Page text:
ChBE Seminar Series - Dan Frisbie

Event Details
Contact

Brad Dixon
Georgia Tech School of Chemical & Biomolecular Engineering
(404) 385-2299
news@chbe.gatech.edu

Summaries

Summary Sentence: Molecular Science and Engineering Building, Room G011

Full Summary: No summary paragraph submitted.

In addition to its annual lectures, ChBE hosts a weekly seminar throughout the year with invited lecturers who are prominent in their fields. Unless otherwise noted, all seminars are held on Wednesdays in the Molecular Science and Engineering Building ("M" Building) in G011 (Cherry Logan Emerson Lecture Theater) at 4 p.m. Refreshments are served at 3:30 p.m. in the Emerson-Lewis Reception Salon.

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Dan Frisbie - University of Minnesota

“New Materials & Printing Processes for Flexible Electronics”

Currently there is great interest in developing manufacturing methods for integrating electronic circuitry into flexible and stretchable substrates for a spectrum of applications including roll-up displays, wearable biosensors, smart labels, and electronic skins (‘e-skins’) for robotics, for example. One fabrication strategy that has captured imaginations involves the use of digital or analog printing techniques to pattern electronically functional inks onto paper, plastic, rubber, or metal foils. However, “printed electronics” has a number of significant challenges, including spatial resolution, pattern registration, and printed circuit performance. In this talk, I will describe a multi-pronged approach to address these challenges that may bring roll-to-roll printed electronics closer to reality. To begin, I will show that innovations in materials allow the fabrication of printable, low voltage thin film transistors (TFTs), the key building blocks of flexible circuits, and that these can be incorporated into simple printed circuit demonstrations involving two dozen TFTs and an equivalent number of printed resistors and capacitors. The second half of the talk will describe a novel liquid-based fabrication approach that we term SCALE, or Self-Aligned Capillarity-Assisted Lithography for Electronics. The SCALE process employs a combination of digital printing and in-substrate capillary flow to produce self-aligned devices with feature sizes that are currently as small as 1 m. The talk will finish with a discussion of the new opportunities in flexible microelectronics afforded by liquid-based processing.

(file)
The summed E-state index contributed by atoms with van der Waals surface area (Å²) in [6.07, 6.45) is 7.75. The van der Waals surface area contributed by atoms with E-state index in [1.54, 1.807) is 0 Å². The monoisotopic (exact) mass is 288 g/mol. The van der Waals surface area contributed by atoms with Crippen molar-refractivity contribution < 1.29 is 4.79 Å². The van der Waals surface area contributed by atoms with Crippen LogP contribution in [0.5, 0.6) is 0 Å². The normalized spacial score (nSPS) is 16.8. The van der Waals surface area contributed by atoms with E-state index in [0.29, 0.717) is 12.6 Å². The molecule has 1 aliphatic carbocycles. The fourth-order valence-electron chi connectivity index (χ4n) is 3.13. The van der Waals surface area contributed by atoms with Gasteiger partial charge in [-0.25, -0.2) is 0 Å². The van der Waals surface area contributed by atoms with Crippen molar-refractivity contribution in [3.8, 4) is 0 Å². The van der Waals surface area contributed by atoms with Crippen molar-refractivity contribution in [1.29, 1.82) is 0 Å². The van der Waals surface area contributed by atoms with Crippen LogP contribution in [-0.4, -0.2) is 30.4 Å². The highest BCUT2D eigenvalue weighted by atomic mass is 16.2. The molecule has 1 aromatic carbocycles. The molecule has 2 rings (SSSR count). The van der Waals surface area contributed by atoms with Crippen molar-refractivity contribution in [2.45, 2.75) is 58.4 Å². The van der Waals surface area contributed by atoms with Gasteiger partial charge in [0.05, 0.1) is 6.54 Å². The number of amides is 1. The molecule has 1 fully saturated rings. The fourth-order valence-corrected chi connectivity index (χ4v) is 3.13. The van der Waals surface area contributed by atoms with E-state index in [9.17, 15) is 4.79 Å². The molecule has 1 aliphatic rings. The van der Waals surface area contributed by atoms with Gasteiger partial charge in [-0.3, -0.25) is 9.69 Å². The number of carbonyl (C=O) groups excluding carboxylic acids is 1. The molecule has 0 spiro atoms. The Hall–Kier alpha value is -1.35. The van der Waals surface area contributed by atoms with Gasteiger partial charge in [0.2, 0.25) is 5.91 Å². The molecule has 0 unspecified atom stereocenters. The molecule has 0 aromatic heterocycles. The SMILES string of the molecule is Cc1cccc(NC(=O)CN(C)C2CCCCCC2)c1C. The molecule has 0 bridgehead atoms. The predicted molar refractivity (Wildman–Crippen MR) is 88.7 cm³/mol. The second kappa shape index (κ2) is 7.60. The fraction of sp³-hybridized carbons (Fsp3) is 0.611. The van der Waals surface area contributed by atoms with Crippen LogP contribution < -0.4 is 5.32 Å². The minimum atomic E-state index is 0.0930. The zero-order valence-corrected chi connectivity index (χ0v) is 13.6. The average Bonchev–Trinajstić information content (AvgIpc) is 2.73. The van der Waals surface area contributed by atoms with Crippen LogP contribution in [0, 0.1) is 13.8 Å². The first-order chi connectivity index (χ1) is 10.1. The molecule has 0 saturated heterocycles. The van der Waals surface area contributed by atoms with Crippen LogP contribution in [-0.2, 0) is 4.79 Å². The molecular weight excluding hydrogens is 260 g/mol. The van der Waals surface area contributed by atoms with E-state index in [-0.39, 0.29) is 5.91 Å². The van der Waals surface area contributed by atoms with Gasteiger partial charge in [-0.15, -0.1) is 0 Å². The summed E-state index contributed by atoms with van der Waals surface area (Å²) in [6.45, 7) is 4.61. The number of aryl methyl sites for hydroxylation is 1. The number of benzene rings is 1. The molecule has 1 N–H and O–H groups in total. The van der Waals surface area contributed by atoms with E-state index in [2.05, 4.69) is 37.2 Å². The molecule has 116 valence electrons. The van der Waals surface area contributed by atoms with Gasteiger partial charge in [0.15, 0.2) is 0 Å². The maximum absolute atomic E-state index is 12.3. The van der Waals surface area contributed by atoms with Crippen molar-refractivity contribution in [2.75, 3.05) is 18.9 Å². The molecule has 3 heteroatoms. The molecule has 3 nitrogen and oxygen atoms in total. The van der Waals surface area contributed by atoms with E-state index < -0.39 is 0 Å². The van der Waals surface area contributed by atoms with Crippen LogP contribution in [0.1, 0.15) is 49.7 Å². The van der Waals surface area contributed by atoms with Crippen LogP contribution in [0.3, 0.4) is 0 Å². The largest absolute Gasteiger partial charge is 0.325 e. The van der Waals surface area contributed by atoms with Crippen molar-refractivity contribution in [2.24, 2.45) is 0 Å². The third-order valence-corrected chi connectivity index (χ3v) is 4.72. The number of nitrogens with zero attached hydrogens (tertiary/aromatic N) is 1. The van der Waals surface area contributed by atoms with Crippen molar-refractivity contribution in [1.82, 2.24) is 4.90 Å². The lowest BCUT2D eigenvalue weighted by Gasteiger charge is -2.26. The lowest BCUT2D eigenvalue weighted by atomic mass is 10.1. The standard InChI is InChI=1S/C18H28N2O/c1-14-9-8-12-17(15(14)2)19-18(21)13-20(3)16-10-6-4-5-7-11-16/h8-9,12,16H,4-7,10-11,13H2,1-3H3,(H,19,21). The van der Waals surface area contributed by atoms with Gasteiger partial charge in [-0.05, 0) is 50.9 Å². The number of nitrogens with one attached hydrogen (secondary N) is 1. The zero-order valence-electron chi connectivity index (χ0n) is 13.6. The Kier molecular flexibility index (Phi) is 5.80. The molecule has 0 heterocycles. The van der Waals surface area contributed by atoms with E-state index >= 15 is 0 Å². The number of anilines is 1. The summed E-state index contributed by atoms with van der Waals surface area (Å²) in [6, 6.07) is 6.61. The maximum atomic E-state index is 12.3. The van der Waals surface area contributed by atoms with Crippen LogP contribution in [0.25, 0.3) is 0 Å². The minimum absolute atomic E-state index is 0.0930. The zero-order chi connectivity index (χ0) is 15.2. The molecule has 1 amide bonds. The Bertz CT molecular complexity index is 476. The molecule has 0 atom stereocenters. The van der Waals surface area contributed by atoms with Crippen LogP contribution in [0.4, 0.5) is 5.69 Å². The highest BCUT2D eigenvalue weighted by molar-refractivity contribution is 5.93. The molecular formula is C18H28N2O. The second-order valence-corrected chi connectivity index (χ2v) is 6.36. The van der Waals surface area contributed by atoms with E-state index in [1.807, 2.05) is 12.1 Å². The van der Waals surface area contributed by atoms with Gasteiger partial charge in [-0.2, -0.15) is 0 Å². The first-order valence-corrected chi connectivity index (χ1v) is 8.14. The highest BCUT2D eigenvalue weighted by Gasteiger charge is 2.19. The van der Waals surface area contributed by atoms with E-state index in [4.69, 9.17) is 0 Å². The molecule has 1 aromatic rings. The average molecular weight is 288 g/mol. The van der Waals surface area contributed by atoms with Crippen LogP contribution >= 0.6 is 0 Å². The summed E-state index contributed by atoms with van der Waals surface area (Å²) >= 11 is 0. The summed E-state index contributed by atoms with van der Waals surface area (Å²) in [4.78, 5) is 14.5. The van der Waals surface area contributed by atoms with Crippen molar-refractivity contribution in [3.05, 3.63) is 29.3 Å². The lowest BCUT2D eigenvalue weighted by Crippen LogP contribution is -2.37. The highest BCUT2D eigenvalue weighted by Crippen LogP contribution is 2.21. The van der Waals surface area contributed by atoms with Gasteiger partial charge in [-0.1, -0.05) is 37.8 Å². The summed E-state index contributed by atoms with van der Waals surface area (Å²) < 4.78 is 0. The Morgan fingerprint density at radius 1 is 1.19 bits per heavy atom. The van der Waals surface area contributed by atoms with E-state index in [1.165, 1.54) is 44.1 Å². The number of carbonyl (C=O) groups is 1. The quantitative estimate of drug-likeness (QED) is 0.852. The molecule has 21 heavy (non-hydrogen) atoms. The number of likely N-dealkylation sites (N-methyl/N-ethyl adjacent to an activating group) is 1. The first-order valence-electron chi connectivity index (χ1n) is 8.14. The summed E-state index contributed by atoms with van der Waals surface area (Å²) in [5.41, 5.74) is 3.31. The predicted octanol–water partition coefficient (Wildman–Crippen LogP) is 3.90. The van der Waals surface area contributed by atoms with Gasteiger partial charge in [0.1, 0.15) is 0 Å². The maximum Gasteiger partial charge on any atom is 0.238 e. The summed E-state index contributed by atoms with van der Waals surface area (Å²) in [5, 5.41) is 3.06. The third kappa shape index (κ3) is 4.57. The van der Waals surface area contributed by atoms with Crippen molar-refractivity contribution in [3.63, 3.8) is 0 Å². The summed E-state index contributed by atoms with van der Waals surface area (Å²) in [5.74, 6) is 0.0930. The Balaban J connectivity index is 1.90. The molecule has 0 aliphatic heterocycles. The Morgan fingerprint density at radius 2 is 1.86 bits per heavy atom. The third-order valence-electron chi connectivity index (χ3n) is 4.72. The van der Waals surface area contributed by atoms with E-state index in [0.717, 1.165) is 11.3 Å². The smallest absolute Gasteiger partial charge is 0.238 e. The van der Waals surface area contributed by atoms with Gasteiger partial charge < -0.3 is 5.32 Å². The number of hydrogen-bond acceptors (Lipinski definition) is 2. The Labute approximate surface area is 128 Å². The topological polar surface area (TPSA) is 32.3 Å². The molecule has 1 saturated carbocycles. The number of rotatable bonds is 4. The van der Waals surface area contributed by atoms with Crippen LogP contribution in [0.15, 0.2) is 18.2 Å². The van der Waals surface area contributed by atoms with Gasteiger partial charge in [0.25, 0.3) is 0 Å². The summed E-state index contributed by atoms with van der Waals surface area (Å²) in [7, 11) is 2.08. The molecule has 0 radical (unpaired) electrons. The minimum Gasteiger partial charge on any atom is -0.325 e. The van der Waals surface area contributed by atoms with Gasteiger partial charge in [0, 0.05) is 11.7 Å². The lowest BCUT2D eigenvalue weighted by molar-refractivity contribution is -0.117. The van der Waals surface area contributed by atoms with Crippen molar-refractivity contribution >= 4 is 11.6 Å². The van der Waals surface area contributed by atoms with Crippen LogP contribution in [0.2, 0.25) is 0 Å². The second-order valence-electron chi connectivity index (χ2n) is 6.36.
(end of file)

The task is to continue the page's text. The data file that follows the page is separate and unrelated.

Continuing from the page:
Additional Information

In Campus Calendar
No
Groups

School of Chemical and Biomolecular Engineering

Invited Audience
Public
Categories
Seminar/Lecture/Colloquium
Keywords
ChBE Seminar Series, chemical engineering. Georgia Tech, Dan Frisbie
Status
  • Created By: Brad Dixon
  • Workflow Status: Published
  • Created On: Aug 17, 2015 - 1:29pm
  • Last Updated: Oct 7, 2016 - 10:13pm